GAZA - Six Palestinians suspected of giving information to Israel during its airstrike campaign have been killed in the Gaza Strip.
One of them was dragged after his death through the streets behind a convoy of motorcycles, as some people appeared to celebrate in scenes that a leading Hamas figure described as "completely unacceptable."
Citing an unidentified security source, Hamas' al-Aqsa radio station said the six men were shot dead on Tuesday after being "caught red-handed" working for Israel.
"They possessed hi-tech equipment and filming equipment to take footage of positions," al-Aqsa radio station said.
However, on Wednesday Hamas' deputy leader Moussa Abu Marzouk condemned what he called the "unlawful" killings, Reuters reported.
In comments posted on his Facebook page on Wednesday, Abu Marzouk urged the Islamist Hamas administration ruling Gaza to ensure that no one takes the law into their own hands.
"Punishing collaborators and especially those involved in the killing of our leaders must only be carried out in accordance with the law and through the legal procedures," he said.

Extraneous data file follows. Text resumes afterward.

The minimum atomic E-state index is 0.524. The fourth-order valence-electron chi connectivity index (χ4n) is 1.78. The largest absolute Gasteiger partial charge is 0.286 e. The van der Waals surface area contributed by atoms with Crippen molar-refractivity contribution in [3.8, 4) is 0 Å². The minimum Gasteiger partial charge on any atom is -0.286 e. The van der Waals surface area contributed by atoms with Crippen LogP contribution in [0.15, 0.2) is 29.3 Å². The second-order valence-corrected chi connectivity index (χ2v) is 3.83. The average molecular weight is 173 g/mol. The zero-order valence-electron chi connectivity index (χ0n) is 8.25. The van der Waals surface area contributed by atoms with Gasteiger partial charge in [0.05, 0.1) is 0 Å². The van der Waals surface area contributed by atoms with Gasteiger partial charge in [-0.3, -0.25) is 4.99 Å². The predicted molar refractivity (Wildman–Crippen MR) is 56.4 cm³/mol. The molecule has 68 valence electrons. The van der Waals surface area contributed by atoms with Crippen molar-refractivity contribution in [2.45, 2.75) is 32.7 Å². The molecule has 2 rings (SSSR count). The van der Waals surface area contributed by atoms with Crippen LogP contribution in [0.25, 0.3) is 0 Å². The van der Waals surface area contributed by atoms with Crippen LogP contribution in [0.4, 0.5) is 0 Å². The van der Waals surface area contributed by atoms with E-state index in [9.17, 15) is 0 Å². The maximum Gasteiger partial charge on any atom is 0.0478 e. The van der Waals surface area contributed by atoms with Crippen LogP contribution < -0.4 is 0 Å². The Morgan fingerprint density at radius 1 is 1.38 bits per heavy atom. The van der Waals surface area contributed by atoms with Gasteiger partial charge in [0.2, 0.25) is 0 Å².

"The way those collaborators were killed and the images after their death were completely unacceptable," he added.
"Those who did it should be punished and it must not be repeated," said the Hamas official, who is currently in Cairo.
Photographs showed one of the bodies, partially clothed, being dragged through the streets of Gaza behind a motorcycle as others rode in convoy alongside.
At least one body was beaten, kicked and trampled, Reuters reported.
Israeli security officials acknowledge they rely on a network of Palestinian informants to identify targets, The Associated Press said.
The New York Times reported that another man, named as Ashraf Ouaida, was killed by masked gunmen Friday because he was suspected of collaborating with Israel.
He was shot several times and his body was left with a sign round his neck accusing him of helping Israel kill 15 Palestinian leaders and beneath a billboard featuring a Hamas fighter holding a rocket, the newspaper said.
Reuters and The Associated Press contributed to this report.
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